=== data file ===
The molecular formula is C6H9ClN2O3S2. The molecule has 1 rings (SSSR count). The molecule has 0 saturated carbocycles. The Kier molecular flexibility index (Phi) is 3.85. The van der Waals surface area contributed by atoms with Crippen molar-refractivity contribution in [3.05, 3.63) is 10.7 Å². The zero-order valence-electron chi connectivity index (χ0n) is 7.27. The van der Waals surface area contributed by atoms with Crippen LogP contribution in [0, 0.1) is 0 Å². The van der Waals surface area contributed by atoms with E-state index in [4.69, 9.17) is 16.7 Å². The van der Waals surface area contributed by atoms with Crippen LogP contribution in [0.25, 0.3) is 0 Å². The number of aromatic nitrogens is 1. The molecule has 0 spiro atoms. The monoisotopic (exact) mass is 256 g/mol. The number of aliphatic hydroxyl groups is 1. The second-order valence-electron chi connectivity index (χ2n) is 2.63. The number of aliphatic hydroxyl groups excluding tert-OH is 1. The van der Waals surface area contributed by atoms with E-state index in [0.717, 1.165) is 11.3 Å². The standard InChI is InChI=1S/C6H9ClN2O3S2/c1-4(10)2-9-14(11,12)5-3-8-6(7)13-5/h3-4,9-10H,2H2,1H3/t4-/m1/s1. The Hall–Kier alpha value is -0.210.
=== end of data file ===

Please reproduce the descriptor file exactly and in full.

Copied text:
The molecular formula is C6H9ClN2O3S2. The molecule has 1 rings (SSSR count). The molecule has 0 saturated carbocycles. The Kier molecular flexibility index (Phi) is 3.85. The van der Waals surface area contributed by atoms with Crippen molar-refractivity contribution in [3.05, 3.63) is 10.7 Å². The zero-order valence-electron chi connectivity index (χ0n) is 7.27. The van der Waals surface area contributed by atoms with Crippen LogP contribution in [0, 0.1) is 0 Å². The van der Waals surface area contributed by atoms with E-state index in [4.69, 9.17) is 16.7 Å². The van der Waals surface area contributed by atoms with Crippen LogP contribution in [0.25, 0.3) is 0 Å². The number of aromatic nitrogens is 1. The molecule has 0 spiro atoms. The monoisotopic (exact) mass is 256 g/mol. The number of aliphatic hydroxyl groups is 1. The second-order valence-electron chi connectivity index (χ2n) is 2.63. The number of aliphatic hydroxyl groups excluding tert-OH is 1. The van der Waals surface area contributed by atoms with E-state index in [0.717, 1.165) is 11.3 Å². The standard InChI is InChI=1S/C6H9ClN2O3S2/c1-4(10)2-9-14(11,12)5-3-8-6(7)13-5/h3-4,9-10H,2H2,1H3/t4-/m1/s1. The Hall–Kier alpha value is -0.210.